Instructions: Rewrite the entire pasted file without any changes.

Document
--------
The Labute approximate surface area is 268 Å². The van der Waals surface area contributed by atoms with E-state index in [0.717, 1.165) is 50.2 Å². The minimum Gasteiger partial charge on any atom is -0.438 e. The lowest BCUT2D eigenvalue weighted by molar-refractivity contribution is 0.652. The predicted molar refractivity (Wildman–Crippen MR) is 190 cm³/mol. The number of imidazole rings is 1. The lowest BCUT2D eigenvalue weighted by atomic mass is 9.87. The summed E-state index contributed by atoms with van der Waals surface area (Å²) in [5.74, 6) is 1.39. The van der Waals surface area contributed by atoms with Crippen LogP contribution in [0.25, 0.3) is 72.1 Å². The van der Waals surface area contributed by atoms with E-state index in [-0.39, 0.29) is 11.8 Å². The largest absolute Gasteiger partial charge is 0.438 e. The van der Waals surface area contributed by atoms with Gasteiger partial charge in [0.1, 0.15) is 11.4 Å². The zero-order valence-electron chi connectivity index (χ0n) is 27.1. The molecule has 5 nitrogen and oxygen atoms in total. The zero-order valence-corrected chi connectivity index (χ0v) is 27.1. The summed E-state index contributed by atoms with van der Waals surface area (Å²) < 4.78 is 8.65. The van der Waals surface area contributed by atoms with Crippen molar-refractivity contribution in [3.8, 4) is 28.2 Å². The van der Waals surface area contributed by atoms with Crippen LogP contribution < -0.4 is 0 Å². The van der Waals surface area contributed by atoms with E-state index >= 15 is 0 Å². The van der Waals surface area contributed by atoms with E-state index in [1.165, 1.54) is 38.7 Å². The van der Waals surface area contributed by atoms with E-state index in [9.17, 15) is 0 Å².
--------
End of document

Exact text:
The Labute approximate surface area is 268 Å². The van der Waals surface area contributed by atoms with E-state index in [0.717, 1.165) is 50.2 Å². The minimum Gasteiger partial charge on any atom is -0.438 e. The lowest BCUT2D eigenvalue weighted by molar-refractivity contribution is 0.652. The predicted molar refractivity (Wildman–Crippen MR) is 190 cm³/mol. The number of imidazole rings is 1. The lowest BCUT2D eigenvalue weighted by atomic mass is 9.87. The summed E-state index contributed by atoms with van der Waals surface area (Å²) in [5.74, 6) is 1.39. The van der Waals surface area contributed by atoms with Crippen LogP contribution in [0.25, 0.3) is 72.1 Å². The van der Waals surface area contributed by atoms with E-state index in [-0.39, 0.29) is 11.8 Å². The largest absolute Gasteiger partial charge is 0.438 e. The van der Waals surface area contributed by atoms with Gasteiger partial charge in [0.1, 0.15) is 11.4 Å². The zero-order valence-electron chi connectivity index (χ0n) is 27.1. The molecule has 5 nitrogen and oxygen atoms in total. The zero-order valence-corrected chi connectivity index (χ0v) is 27.1. The summed E-state index contributed by atoms with van der Waals surface area (Å²) < 4.78 is 8.65. The van der Waals surface area contributed by atoms with Crippen molar-refractivity contribution in [3.8, 4) is 28.2 Å². The van der Waals surface area contributed by atoms with Crippen LogP contribution < -0.4 is 0 Å². The van der Waals surface area contributed by atoms with E-state index >= 15 is 0 Å². The van der Waals surface area contributed by atoms with E-state index in [1.165, 1.54) is 38.7 Å². The van der Waals surface area contributed by atoms with E-state index in [9.17, 15) is 0 Å².